Search
  • James McPartland

How to Stop Arguing and Start Communicating

"We all have a fundamental need to be understood."

- James McPartland




Have you ever been in an argument with someone? Have you ever felt the feeling of frustration starting to boil?


Ever notice the way our voice will start to creep up an octave when anxiety comes upon us in a conversation? This happens as a result of feeling like the other person just isn’t understanding us.


It is a basic human value to be understood, a value we often miss prioritizing in our daily conversations. We want to be loved and know we measure up, and when we don’t feel that way we get upset.


And just like that, the friendly conversation we were just having quickly turns into an argument.


One of the basic fundamentals to being a good communicator and listener is to seek first to understand. If you are able to do this in conversation, then you will fulfill your own need to be understood and become more connected to the individual you are communicating with.


A key practice of active listening and becoming a better communicator is to listen first, then ask clarifying questions. When you feel there is a pause in the conversation or a sentence is completed, begin asking questions to better understand.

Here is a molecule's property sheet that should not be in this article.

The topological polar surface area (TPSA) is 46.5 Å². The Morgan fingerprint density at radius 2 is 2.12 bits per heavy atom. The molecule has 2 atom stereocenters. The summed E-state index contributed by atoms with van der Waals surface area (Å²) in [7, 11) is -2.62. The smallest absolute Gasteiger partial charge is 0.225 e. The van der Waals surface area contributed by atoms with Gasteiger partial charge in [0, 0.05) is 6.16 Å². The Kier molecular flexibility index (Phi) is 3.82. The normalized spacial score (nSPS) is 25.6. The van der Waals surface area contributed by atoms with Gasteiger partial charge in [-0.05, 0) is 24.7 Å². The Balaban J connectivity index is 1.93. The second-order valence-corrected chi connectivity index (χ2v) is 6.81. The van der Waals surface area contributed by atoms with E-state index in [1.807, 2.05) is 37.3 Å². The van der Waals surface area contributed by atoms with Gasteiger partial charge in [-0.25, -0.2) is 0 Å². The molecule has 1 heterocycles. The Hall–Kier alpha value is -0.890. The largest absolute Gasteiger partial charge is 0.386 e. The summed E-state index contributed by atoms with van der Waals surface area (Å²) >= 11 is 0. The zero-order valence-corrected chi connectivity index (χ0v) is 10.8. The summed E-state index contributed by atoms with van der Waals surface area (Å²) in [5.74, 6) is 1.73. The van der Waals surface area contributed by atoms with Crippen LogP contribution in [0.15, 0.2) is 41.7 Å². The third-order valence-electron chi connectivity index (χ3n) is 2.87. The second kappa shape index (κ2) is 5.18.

Types of questions to ask:


“How did you come to this conclusion?”

“How does that situation make you feel?”

“Can you say more about what you know about that situation?”

“Have you always believed that?”

“I'd like to know the basis for why you believe as you do.”

“This is what I heard you say. Can you help me clarify what you actually meant?”

“Tell me more about that.”


Even if we don’t agree with what the speaker is saying, making sure we fully understand where the person is coming from, helping them to feel more connected. If we open up our minds and receive the message the individual is trying to get across, it's amazing what we might learn about them.


More importantly, it's amazing what we might learn about ourselves.